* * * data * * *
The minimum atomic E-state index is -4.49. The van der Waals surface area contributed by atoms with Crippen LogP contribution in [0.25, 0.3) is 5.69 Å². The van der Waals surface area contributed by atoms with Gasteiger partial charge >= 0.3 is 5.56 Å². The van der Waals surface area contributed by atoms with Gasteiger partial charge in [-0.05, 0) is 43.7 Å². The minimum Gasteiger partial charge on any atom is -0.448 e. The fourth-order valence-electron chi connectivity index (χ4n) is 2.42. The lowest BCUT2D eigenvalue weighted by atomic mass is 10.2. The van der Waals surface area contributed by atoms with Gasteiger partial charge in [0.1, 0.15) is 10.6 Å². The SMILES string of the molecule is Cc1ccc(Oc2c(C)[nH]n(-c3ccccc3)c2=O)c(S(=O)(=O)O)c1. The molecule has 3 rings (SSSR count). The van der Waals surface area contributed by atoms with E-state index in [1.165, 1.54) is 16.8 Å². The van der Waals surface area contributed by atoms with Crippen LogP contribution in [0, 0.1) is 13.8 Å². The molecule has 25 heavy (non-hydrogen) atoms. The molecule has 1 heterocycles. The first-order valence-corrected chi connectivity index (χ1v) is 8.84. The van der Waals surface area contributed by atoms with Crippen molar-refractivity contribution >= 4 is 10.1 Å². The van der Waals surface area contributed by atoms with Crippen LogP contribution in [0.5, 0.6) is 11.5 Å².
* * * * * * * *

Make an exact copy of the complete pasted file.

The minimum atomic E-state index is -4.49. The van der Waals surface area contributed by atoms with Crippen LogP contribution in [0.25, 0.3) is 5.69 Å². The van der Waals surface area contributed by atoms with Gasteiger partial charge >= 0.3 is 5.56 Å². The van der Waals surface area contributed by atoms with Gasteiger partial charge in [-0.05, 0) is 43.7 Å². The minimum Gasteiger partial charge on any atom is -0.448 e. The fourth-order valence-electron chi connectivity index (χ4n) is 2.42. The lowest BCUT2D eigenvalue weighted by atomic mass is 10.2. The van der Waals surface area contributed by atoms with Gasteiger partial charge in [0.1, 0.15) is 10.6 Å². The SMILES string of the molecule is Cc1ccc(Oc2c(C)[nH]n(-c3ccccc3)c2=O)c(S(=O)(=O)O)c1. The molecule has 3 rings (SSSR count). The van der Waals surface area contributed by atoms with E-state index in [1.165, 1.54) is 16.8 Å². The van der Waals surface area contributed by atoms with Crippen LogP contribution in [0, 0.1) is 13.8 Å². The molecule has 25 heavy (non-hydrogen) atoms. The molecule has 1 heterocycles. The first-order valence-corrected chi connectivity index (χ1v) is 8.84. The van der Waals surface area contributed by atoms with Crippen molar-refractivity contribution >= 4 is 10.1 Å². The van der Waals surface area contributed by atoms with Crippen LogP contribution in [0.5, 0.6) is 11.5 Å².